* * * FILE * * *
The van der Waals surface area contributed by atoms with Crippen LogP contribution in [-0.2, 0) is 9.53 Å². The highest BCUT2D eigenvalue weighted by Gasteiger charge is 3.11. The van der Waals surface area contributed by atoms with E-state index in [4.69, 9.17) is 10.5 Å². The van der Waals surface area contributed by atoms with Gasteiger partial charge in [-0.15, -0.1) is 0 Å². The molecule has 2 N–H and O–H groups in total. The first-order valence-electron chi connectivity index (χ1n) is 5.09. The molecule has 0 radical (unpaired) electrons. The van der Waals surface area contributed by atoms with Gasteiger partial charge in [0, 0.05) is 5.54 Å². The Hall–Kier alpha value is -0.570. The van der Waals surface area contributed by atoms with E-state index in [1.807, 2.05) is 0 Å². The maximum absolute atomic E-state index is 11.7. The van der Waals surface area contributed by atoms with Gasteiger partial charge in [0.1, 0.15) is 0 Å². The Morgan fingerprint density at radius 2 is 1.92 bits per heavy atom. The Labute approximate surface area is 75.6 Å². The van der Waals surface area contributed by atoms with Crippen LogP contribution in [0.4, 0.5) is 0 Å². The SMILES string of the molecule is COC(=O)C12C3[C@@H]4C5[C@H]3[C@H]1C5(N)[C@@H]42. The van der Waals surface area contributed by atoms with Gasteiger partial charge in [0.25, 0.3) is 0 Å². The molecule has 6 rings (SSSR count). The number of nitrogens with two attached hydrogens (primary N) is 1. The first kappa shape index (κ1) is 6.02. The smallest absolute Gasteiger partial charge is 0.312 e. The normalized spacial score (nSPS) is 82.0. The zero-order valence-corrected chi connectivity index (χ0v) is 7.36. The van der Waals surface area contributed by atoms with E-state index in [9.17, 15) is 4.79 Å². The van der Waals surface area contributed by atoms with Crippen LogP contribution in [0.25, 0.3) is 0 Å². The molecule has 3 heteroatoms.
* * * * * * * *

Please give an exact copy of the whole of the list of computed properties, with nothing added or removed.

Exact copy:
The van der Waals surface area contributed by atoms with Crippen LogP contribution in [-0.2, 0) is 9.53 Å². The highest BCUT2D eigenvalue weighted by Gasteiger charge is 3.11. The van der Waals surface area contributed by atoms with E-state index in [4.69, 9.17) is 10.5 Å². The van der Waals surface area contributed by atoms with Gasteiger partial charge in [-0.15, -0.1) is 0 Å². The molecule has 2 N–H and O–H groups in total. The first-order valence-electron chi connectivity index (χ1n) is 5.09. The molecule has 0 radical (unpaired) electrons. The van der Waals surface area contributed by atoms with Gasteiger partial charge in [0, 0.05) is 5.54 Å². The Hall–Kier alpha value is -0.570. The van der Waals surface area contributed by atoms with E-state index in [1.807, 2.05) is 0 Å². The maximum absolute atomic E-state index is 11.7. The van der Waals surface area contributed by atoms with Gasteiger partial charge in [0.1, 0.15) is 0 Å². The Morgan fingerprint density at radius 2 is 1.92 bits per heavy atom. The Labute approximate surface area is 75.6 Å². The van der Waals surface area contributed by atoms with Crippen LogP contribution in [0.4, 0.5) is 0 Å². The SMILES string of the molecule is COC(=O)C12C3[C@@H]4C5[C@H]3[C@H]1C5(N)[C@@H]42. The van der Waals surface area contributed by atoms with Gasteiger partial charge in [0.25, 0.3) is 0 Å². The molecule has 6 rings (SSSR count). The number of nitrogens with two attached hydrogens (primary N) is 1. The first kappa shape index (κ1) is 6.02. The smallest absolute Gasteiger partial charge is 0.312 e. The normalized spacial score (nSPS) is 82.0. The zero-order valence-corrected chi connectivity index (χ0v) is 7.36. The van der Waals surface area contributed by atoms with E-state index in [9.17, 15) is 4.79 Å². The van der Waals surface area contributed by atoms with Crippen LogP contribution in [0.25, 0.3) is 0 Å². The molecule has 3 heteroatoms.